The number of claimants using the system in the UK is set to double in 2018, with more than seven million people – both in and out of work – expected to be registered on the system by 2022.
Universal Credit merges existing benefits into a single system – removing the cliff edge between unemployment and work with tapered payments to smooth the transition.
Administered online, with housing benefit going to the claimant not the landlord, the system aims to replicate the responsibilities expected of working people, with a minimum five week gap between claim and payment, and sanctions if requirements are not met.
Sky News has also been provided with interim findings from the latest member poll conducted by the Residential Landlords Association (RLA).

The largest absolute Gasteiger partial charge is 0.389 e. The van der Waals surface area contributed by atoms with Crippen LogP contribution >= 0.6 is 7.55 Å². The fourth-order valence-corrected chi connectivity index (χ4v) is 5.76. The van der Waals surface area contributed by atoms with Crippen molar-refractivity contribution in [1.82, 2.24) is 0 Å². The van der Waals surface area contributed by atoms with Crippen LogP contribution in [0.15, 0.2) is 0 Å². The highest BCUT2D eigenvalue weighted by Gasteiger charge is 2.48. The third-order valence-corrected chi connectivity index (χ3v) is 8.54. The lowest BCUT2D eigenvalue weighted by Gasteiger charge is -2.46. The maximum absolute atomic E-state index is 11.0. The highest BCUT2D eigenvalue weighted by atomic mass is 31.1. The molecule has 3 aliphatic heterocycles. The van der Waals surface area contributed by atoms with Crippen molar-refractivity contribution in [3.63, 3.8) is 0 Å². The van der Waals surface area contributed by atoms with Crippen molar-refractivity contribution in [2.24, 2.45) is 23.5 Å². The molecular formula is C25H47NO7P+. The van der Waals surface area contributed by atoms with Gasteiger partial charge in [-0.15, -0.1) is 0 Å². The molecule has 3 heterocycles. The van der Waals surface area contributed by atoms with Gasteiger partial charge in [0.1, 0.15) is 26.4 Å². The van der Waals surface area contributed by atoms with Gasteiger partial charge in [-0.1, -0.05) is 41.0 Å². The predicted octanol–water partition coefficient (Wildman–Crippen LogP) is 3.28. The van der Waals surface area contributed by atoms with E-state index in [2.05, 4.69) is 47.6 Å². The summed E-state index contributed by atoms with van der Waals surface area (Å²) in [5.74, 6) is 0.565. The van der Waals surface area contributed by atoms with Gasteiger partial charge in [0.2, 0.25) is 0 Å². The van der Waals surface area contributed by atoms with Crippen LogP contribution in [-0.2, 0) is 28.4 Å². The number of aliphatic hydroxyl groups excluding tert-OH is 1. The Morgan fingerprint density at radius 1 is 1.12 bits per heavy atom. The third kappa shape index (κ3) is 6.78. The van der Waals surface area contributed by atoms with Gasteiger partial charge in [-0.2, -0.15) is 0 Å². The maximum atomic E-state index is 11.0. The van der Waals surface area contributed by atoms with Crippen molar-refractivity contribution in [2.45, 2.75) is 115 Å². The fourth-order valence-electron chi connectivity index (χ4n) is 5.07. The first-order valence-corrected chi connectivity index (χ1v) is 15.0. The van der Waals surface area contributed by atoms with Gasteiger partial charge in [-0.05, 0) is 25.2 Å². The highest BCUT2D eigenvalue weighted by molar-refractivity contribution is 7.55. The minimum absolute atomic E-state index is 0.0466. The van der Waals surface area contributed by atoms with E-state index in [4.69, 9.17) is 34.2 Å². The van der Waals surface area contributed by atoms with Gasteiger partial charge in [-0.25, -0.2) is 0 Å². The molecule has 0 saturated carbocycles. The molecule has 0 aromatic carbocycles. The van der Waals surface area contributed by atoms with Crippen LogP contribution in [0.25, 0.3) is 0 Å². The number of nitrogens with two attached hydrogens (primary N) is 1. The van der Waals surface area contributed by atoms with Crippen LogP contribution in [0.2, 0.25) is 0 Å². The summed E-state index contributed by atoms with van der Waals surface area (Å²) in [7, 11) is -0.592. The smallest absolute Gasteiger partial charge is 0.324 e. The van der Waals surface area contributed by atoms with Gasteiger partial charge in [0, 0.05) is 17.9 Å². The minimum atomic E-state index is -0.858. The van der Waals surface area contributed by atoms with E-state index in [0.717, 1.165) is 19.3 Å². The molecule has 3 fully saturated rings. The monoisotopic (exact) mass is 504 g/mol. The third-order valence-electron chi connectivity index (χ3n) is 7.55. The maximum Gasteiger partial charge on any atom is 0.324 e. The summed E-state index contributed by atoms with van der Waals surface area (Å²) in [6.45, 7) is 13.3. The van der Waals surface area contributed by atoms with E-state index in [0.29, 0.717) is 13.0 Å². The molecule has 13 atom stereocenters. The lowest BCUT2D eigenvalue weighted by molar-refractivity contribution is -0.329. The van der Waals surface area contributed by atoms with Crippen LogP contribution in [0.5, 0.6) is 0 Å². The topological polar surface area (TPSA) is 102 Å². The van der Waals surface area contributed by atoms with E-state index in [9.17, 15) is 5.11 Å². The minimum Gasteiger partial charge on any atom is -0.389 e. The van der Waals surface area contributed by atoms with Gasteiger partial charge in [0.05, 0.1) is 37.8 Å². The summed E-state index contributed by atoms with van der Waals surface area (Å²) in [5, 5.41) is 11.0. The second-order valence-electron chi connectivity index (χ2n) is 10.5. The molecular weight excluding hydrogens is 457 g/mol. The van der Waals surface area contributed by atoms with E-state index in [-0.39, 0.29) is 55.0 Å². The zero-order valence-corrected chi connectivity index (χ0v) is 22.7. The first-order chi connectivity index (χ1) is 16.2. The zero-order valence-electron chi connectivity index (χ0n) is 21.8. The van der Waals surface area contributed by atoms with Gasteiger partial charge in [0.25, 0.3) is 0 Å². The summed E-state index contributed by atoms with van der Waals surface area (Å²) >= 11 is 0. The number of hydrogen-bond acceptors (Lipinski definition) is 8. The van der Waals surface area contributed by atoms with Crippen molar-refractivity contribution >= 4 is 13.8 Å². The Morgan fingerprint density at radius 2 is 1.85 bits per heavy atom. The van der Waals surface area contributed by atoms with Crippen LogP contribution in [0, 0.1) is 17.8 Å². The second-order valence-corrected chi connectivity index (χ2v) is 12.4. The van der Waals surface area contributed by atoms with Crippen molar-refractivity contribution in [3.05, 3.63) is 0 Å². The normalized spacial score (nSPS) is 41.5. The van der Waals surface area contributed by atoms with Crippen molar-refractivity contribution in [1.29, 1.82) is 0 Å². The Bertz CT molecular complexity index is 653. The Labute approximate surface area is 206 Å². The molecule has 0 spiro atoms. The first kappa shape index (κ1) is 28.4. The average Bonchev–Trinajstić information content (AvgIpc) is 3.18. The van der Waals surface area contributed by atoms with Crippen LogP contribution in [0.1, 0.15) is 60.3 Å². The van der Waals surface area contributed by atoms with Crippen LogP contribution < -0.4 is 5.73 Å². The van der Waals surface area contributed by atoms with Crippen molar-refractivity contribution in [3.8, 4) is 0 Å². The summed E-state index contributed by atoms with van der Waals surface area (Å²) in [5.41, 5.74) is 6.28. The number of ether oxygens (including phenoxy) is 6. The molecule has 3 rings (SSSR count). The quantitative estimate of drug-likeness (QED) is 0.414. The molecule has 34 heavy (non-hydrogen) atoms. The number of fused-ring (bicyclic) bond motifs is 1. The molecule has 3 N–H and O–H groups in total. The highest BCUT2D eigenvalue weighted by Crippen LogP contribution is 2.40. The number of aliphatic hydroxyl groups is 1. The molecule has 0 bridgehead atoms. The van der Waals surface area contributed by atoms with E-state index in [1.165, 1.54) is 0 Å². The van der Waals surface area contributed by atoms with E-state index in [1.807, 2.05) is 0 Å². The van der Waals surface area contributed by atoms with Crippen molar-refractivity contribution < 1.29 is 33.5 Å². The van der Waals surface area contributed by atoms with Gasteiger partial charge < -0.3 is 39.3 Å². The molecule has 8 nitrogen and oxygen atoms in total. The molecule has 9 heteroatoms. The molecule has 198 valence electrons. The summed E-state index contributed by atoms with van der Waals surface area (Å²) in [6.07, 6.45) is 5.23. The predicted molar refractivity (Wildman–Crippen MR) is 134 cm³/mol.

The findings show 62% of private landlords are unwilling to lease to Universal Credit claimants – a figure unchanged from previous surveys despite Government concessions to make it easier for landlords to have housing support paid directly to them in the event of a UC tenant being in arrears.
Of those who are renting to people on the new benefit, the RLA/PEARL survey found nearly a third had needed to evict a Universal Credit claimant in the last 12 months, and in 77% of those cases, this was a result of rent arrears, up from 64% last year.
A spokesman for the RLA said:[tooltip id=”4500c2f113202943ff1ae30d00c9d4ac”] [/tooltip]“We understand the Government’s objective to promote and encourage financial responsibility, but we continue to believe that tenants receiving UC know better than the Government what is in their own financial interest.